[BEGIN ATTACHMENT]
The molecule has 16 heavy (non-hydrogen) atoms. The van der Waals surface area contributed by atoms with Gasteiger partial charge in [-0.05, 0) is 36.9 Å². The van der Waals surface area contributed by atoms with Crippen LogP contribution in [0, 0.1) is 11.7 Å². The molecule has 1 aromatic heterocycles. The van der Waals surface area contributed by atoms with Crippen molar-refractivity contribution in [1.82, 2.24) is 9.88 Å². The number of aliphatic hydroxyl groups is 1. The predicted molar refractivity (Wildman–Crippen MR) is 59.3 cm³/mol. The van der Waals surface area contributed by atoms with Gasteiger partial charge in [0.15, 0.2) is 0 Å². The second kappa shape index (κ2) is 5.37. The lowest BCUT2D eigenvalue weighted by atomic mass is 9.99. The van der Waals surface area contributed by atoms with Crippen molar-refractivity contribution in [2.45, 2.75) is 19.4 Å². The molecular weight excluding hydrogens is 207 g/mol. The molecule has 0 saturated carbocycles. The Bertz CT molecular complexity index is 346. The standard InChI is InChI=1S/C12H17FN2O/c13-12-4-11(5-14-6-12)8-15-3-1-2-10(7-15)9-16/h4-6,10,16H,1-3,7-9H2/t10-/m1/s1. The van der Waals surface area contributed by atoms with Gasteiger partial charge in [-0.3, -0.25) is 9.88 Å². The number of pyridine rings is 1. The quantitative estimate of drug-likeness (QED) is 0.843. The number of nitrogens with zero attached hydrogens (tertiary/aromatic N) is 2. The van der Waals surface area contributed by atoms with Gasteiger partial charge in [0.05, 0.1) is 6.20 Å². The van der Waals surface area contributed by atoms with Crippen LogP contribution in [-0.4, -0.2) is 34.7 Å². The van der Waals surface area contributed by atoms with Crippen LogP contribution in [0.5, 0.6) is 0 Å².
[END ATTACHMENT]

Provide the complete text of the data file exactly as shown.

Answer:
The molecule has 16 heavy (non-hydrogen) atoms. The van der Waals surface area contributed by atoms with Gasteiger partial charge in [-0.05, 0) is 36.9 Å². The van der Waals surface area contributed by atoms with Crippen LogP contribution in [0, 0.1) is 11.7 Å². The molecule has 1 aromatic heterocycles. The van der Waals surface area contributed by atoms with Crippen molar-refractivity contribution in [1.82, 2.24) is 9.88 Å². The number of aliphatic hydroxyl groups is 1. The predicted molar refractivity (Wildman–Crippen MR) is 59.3 cm³/mol. The van der Waals surface area contributed by atoms with Gasteiger partial charge in [0.15, 0.2) is 0 Å². The second kappa shape index (κ2) is 5.37. The lowest BCUT2D eigenvalue weighted by atomic mass is 9.99. The van der Waals surface area contributed by atoms with Crippen molar-refractivity contribution in [2.45, 2.75) is 19.4 Å². The molecular weight excluding hydrogens is 207 g/mol. The molecule has 0 saturated carbocycles. The Bertz CT molecular complexity index is 346. The standard InChI is InChI=1S/C12H17FN2O/c13-12-4-11(5-14-6-12)8-15-3-1-2-10(7-15)9-16/h4-6,10,16H,1-3,7-9H2/t10-/m1/s1. The van der Waals surface area contributed by atoms with Gasteiger partial charge in [-0.3, -0.25) is 9.88 Å². The number of pyridine rings is 1. The quantitative estimate of drug-likeness (QED) is 0.843. The number of nitrogens with zero attached hydrogens (tertiary/aromatic N) is 2. The van der Waals surface area contributed by atoms with Gasteiger partial charge in [0.05, 0.1) is 6.20 Å². The van der Waals surface area contributed by atoms with Crippen LogP contribution in [-0.4, -0.2) is 34.7 Å². The van der Waals surface area contributed by atoms with Crippen LogP contribution in [0.5, 0.6) is 0 Å².